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Sir Antony Gormley has said he fears that planned improvements to the A1 south of Gateshead will have a “heartbreaking” impact on views of his sculpture the Angel of the North and that it would need to remain “100% visible” to retain its significance. In response, Highways England says it will try to “mitigate” the loss.

By contrast, the Stonehenge tunnel won’t merely have a heartbreaking impact on the view of the stones experienced by tens of millions of travellers, it will entirely eliminate it!

Plus, they insult the public by offering the silliest mitigation possible: “But it’s not the whole story. By removing the old A303, walkers, cyclists, and horse riders will be able to see Stonehenge whenever they like using a new dedicated public right of way being created along the route of the current road.” Yet walkers, cyclists, and horse riders already can see Stonehenge whenever they like so it’s ridiculous to offer that as compensation for the loss of the free view for tens of millions of travellers!

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This bit of nonsense, putting a mask on the Long Man of Wilmington, “as a joke” …

… has prompted lots of “official” condemnation.  It’s “an affront to those who maintain this heritage asset for the enjoyment of all” [The Police] and “We’re incredibly saddened that someone has deliberately damaged the Long Man of Wilmington” [Simon Dowe, chief executive of Sussex Archaeological Society}.

On the other hand, crass and unfunny though it is, it happens to be reversible whereas 20,000 detectorists not reporting their finds is also crass and unfunny but also massively damaging, and in every case entirely irreversible. So where’s the cacophony of official condemnation of THAT?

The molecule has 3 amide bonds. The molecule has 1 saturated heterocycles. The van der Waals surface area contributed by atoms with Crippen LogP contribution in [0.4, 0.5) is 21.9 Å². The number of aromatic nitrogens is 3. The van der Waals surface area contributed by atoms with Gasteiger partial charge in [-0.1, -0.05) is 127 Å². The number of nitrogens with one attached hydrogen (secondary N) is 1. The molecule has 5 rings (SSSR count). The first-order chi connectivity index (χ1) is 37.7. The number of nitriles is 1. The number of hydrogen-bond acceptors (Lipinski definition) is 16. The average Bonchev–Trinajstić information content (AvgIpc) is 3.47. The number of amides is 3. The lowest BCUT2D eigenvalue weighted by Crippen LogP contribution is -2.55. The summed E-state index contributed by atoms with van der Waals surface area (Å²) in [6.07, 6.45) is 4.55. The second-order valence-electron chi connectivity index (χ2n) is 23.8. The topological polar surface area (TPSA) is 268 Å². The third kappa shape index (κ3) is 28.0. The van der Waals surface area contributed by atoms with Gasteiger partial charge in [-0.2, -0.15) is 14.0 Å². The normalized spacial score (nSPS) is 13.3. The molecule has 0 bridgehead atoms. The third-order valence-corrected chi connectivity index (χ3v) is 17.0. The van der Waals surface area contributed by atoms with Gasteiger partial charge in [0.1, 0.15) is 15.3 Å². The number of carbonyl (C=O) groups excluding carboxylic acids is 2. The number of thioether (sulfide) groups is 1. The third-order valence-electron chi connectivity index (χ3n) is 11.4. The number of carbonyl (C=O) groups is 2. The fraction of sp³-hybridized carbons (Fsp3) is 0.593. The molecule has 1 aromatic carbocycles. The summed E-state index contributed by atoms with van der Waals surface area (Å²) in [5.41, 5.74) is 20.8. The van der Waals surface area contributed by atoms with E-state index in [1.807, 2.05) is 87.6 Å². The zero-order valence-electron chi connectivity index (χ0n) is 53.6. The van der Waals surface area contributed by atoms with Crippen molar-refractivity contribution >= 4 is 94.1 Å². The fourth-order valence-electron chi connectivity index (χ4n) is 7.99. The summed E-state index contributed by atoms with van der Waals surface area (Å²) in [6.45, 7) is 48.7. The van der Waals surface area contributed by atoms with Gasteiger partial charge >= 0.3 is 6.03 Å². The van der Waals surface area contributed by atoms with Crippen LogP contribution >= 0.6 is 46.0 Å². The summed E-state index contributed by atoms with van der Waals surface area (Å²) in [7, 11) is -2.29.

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by Nigel Swift

The UK is to revise the definition of treasure “to protect its rare artifacts“! That sounds like great news. But is it? People who keep and hide nationally important objects that belong in museums unless they are paid are to be offered even more ransoms? Wouldn’t “rewards” in such circumstances be better described as “Yobs geld” and the proposal to increase them as Yobs geld Extra?

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So the term “treasure reward” misleads. But there’s more: “Authorities hope that an expanded definition of treasures will prevent many amateur finds from being illegally sold into private collections.” Who told them to write that?

The reality is that nighthawks and those who wish to defraud farmers can now take an even larger range of criminally sourced important artefacts to metal detecting rallies and there legally “find” them, thereby laundering them by findspot description and claiming even more rewards from the taxpayer. See? Yobsgeld Extra will increase nighthawking.

And so our British talent for damaging our own interest continues. Anyone care? Anyone told DCMS or APPAG?

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It’s not just English Heritage that talks the public engagement talk while shutting down the public’s ability to engage (by hiding the “Turner View” of Stonehenge). It’s also that other tunnel-supporting public engagement pretender, the National Trust.

Here’s the very last image captured by the Avebury webcam on 5 May 2004. The camera had been mounted on the outside of the Old Chapel overlooking the centre of the circle in 2002 by Kennet council but was repeatedly vandalised. After a gap we were informed that it would be reinstated in the summer of 2005 and would provide new images every 10 seconds as well as a facility for live streaming if required. We suggested that if it was angled a little higher and 24/7 coverage was provided then moonrises could be observed.